The Paradox of Democracy in Latin America

Author: Katherine Isbester
Publisher: University of Toronto Press
ISBN: 1442601965
Format: PDF, Mobi
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What becomes clear throughout is that there is a paradox at the heart of Latin America's democracies. Despite decades of struggle to replace authoritarian dictatorships with electoral democracies, solid economic growth (leading up to the global credit crisis), and increased efforts by the state to extend the benefits of peace and prosperity to the poor, democracy - as a political system - is experiencing declining support, and support for authoritarianism is on the rise.

Masters of War

Author: Clara Nieto
Publisher: Seven Stories Press
ISBN: 1609800494
Format: PDF, Docs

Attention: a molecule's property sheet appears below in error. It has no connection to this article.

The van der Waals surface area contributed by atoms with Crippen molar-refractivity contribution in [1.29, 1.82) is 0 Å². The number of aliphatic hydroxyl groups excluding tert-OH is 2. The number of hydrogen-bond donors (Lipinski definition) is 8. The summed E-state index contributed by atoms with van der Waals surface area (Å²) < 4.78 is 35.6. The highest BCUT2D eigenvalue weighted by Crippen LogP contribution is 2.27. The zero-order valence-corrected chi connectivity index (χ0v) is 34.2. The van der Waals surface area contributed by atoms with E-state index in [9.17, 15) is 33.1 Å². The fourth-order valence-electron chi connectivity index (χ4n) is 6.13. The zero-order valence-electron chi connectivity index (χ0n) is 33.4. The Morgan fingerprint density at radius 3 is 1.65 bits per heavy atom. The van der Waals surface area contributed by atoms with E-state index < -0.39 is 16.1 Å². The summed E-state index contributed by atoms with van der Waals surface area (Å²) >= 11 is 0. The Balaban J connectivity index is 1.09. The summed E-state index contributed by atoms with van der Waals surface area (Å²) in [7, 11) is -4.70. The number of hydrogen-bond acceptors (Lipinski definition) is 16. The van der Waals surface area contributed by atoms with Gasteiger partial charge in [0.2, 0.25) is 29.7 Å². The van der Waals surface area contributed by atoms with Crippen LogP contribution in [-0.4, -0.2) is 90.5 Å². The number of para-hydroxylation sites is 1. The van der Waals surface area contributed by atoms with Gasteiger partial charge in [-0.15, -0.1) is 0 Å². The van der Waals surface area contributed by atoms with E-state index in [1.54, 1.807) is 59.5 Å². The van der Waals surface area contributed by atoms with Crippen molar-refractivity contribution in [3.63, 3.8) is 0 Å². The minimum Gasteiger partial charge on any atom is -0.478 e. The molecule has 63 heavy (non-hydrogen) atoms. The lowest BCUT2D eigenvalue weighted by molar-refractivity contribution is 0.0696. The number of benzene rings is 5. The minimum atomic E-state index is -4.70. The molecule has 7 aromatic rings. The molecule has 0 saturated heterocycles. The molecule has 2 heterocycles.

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In Masters of War, Clara Nieto adeptly presents the parallel histories of the countries of Latin America, histories that are intertwined, each reflecting the United States’ "coherent policy of intervention" set into motion by the Monroe Doctrine. As the value of this continued policy comes increasingly into question, Nieto argues for the need to evaluate the alarming precedent set in Latin America: the institution of client dictatorships, the roles played by the interests of U.S. corporations, the enormous tolls taken on civilian populations, and the irreversible disruption of regional stability. Drawing from an impressive array of documents and sources as well as from her unique first-hand insights as a participant in crucial meetings and negotiations in the region from the mid-1960s through the mid-1980s, Nieto chronicles the Cuban Revolution, the CIA-sponsored coup against popularly elected President Allende in Chile, the U.S. invasions of Panama and Grenada, U.S. support for the cultivation and training of paramilitary death squads in Nicaragua, El Salvador, and Colombia, as well as similarly severe but less well-known situations in other countries such as Uruguay, Venezuela, Argentina, Peru, Bolivia, Honduras, and Guatemala. Masters of War offers, from an informed perspective, perhaps for the first time, a distanced, objective analysis of recent Latin American history. Clara Nieto’s depth of knowledge and understanding is an invaluable resource at a time when the media is seen as unapologetically aligned with the interests of major corporations and policymakers, and the American public has reached a new height of apprehension regarding the intentions behind and consequences of its government’s policies.